Lessons of 1776
Flawed reliance on Treasury's so-called facts
by Brian Reading in London
Fri 13 May 2016
George Osborne, the UK chancellor of the exchequer, has claimed as a 'fact' that British departure from the European Union would cost British families precisely £4,300 each by 2030. Osborne is wrong. There are no facts about the future, just good or bad forecasts. His are based on extremely debatable methodology. Anyone relying on the Treasury's so-called facts to guide them in their voting on 23 June will go astray. The prediction by Mark Carney, the Bank of England governor, of a possible recession if the UK quits is similarly faulty.
Osborne's claim to have presented 'rigorous and objective' analysis to reach 'robust' conclusions is exaggerated. The Treasury, in its 200-page analysis of Britain's EU membership published on 18 April, cherry-picked its arguments against Brexit. It ignored reasonable contrary opinions, without demolishing unreasonable ones. It claimed needles in haystacks cannot be there because they have not been found. Even single paragraphs contain contradictions (for example: EU regulations are beneficial and the UK has succeeded in reducing EU regulations.) The Treasury study is demonstrably biased to support government policy.
One big problem is that the analysis explores no more than the consequences of Brexit on British exports and inward foreign direct investment. Properly defined terms of reference would have stated that the report excludes the impact on British imports and outward FDI, as well as the impact on the rest of the EU.
There are several other defects. The report asserts, 'There is no precedent for the UK leaving the EU.' Yet it cites alternative precedents. It says, 'No other country has been able to negotiate any other sort of deal and it would not be in the EU's interests to agree one.' No evidence is produced to support where EU interests in negotiating a deal might lie.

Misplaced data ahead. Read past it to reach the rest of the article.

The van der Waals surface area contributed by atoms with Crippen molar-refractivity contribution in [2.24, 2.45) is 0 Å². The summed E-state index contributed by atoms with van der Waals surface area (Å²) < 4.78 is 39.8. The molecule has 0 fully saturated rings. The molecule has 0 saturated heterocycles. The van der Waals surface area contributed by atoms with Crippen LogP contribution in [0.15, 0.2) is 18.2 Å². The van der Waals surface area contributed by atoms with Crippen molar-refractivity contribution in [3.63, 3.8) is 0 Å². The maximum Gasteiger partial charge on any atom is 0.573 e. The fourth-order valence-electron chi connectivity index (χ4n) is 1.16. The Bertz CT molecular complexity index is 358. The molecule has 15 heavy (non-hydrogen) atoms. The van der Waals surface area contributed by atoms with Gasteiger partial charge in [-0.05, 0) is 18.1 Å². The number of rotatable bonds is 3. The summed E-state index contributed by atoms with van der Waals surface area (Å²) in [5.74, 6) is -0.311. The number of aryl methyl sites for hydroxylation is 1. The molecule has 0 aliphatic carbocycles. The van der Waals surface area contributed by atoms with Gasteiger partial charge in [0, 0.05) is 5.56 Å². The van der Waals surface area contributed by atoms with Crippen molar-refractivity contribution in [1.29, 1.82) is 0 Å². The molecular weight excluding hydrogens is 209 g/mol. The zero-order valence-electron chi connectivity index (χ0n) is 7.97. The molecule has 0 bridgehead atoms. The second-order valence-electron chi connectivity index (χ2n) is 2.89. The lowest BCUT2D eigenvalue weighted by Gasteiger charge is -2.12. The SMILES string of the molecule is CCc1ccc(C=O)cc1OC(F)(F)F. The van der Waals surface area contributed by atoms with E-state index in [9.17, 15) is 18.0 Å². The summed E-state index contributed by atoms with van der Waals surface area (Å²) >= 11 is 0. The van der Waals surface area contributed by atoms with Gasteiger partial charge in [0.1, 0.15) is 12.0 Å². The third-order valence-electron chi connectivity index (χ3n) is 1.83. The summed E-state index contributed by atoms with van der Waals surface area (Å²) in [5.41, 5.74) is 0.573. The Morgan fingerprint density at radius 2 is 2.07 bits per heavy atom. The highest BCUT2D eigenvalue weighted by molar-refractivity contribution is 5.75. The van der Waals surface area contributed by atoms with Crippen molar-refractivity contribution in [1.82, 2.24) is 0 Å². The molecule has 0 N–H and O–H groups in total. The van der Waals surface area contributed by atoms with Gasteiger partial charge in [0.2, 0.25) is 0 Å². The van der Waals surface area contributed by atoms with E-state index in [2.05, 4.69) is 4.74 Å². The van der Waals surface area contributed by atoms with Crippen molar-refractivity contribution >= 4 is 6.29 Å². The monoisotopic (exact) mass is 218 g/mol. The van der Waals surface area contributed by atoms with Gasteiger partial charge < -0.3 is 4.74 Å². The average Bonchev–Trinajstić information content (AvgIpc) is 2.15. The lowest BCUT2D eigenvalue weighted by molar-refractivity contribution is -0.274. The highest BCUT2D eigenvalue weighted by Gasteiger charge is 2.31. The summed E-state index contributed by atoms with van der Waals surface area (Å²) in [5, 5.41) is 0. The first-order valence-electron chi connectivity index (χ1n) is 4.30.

The UK is the world's fifth largest economy, the fifth largest importer and the largest destination for EU exports, well ahead of the US, Japan and China. The Treasury claims that the EU, because of its size, has a stronger hand in trade negotiations than the UK acting alone. By the same token the UK has a strong hand in its EU exit.
Brexit opponents frequently argue that UK exports to the EU are a larger share of UK GDP than imports from the UK are as a share of EU GDP. That is always true when comparing any country's export/GDP share to a region or the rest of the world's import share from it. British EU exports must exactly equal EU imports from Britain. Those affected by trade gains and losses do not dismiss them on account of such regional GDP share differences.
The EU is negotiating the Transatlantic Trade and Investment Partnership with the US. The Treasury claims it is a done deal that brings the EU considerable advantages; following Brexit, the UK would be excluded and this would be a cost. None of this is proven. For example, the majority of German multinational companies, but only a minority of German consumers, are in favour. It will be difficult, if not impossible, for Germany to ratify such a deal.
The Treasury argues, correctly, that 'openness' to trade promotes productivity, GDP and income growth. These are the advantages Adam Smith first described in 1776, the year of the American declaration of independence. The 13 states were fully aware of the consequences for trade and capital flows from Britain. They preferred making their own laws rather than obeying those made in London. This decision did not impair their long-term prosperity. The colonies rejected British appeasement offers. They faced severe short-term costs, including the Revolutionary war that they won.
No one today would argue that the American states would have been better off remaining UK colonies. In a few years, long after the flawed Treasury report has faded from memory, no one will claim that the UK would have been more prosperous by staying in the EU.
Brian Reading was an Economic Adviser to Prime Minister Edward Heath and is a member of OMFIF's Advisory Board. This is No.56 in the series – the 100th article will appear on 23 June.
OMFIF's series on the UK EU referendum presents a wide variety of perspectives from Britain and around the world ahead of the 23 June poll. We are assuring a balance between many different points of view, in line with OMFIF's overall neutral stance on the issue.
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